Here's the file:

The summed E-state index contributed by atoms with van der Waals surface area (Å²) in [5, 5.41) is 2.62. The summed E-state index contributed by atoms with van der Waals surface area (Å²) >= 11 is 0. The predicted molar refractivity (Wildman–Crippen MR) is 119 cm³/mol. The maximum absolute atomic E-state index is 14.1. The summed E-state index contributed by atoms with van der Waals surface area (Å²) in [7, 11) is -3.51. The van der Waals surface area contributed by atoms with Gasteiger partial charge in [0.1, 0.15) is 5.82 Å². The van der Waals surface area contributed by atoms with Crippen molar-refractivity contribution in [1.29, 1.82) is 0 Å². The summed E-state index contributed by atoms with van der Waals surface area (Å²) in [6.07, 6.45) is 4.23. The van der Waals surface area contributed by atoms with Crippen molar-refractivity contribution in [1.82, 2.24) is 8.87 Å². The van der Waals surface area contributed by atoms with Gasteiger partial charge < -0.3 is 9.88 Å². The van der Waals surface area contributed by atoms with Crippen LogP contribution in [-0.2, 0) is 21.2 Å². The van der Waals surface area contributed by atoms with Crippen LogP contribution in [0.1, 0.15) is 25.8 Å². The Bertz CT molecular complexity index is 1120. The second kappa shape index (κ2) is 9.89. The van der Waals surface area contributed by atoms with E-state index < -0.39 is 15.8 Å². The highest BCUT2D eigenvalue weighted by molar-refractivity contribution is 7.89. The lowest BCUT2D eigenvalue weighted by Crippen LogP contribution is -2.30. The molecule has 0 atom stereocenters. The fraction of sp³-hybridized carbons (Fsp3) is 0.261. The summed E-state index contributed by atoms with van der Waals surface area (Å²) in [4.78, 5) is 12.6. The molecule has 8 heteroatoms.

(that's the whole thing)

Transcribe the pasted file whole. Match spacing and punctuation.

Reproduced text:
The summed E-state index contributed by atoms with van der Waals surface area (Å²) in [5, 5.41) is 2.62. The summed E-state index contributed by atoms with van der Waals surface area (Å²) >= 11 is 0. The predicted molar refractivity (Wildman–Crippen MR) is 119 cm³/mol. The maximum absolute atomic E-state index is 14.1. The summed E-state index contributed by atoms with van der Waals surface area (Å²) in [7, 11) is -3.51. The van der Waals surface area contributed by atoms with Gasteiger partial charge in [0.1, 0.15) is 5.82 Å². The van der Waals surface area contributed by atoms with Crippen molar-refractivity contribution in [1.29, 1.82) is 0 Å². The summed E-state index contributed by atoms with van der Waals surface area (Å²) in [6.07, 6.45) is 4.23. The van der Waals surface area contributed by atoms with Crippen molar-refractivity contribution in [1.82, 2.24) is 8.87 Å². The van der Waals surface area contributed by atoms with Gasteiger partial charge < -0.3 is 9.88 Å². The van der Waals surface area contributed by atoms with Crippen LogP contribution in [-0.2, 0) is 21.2 Å². The van der Waals surface area contributed by atoms with Crippen LogP contribution in [0.1, 0.15) is 25.8 Å². The Bertz CT molecular complexity index is 1120. The second kappa shape index (κ2) is 9.89. The van der Waals surface area contributed by atoms with E-state index < -0.39 is 15.8 Å². The highest BCUT2D eigenvalue weighted by molar-refractivity contribution is 7.89. The lowest BCUT2D eigenvalue weighted by Crippen LogP contribution is -2.30. The molecule has 0 atom stereocenters. The fraction of sp³-hybridized carbons (Fsp3) is 0.261. The summed E-state index contributed by atoms with van der Waals surface area (Å²) in [4.78, 5) is 12.6. The molecule has 8 heteroatoms.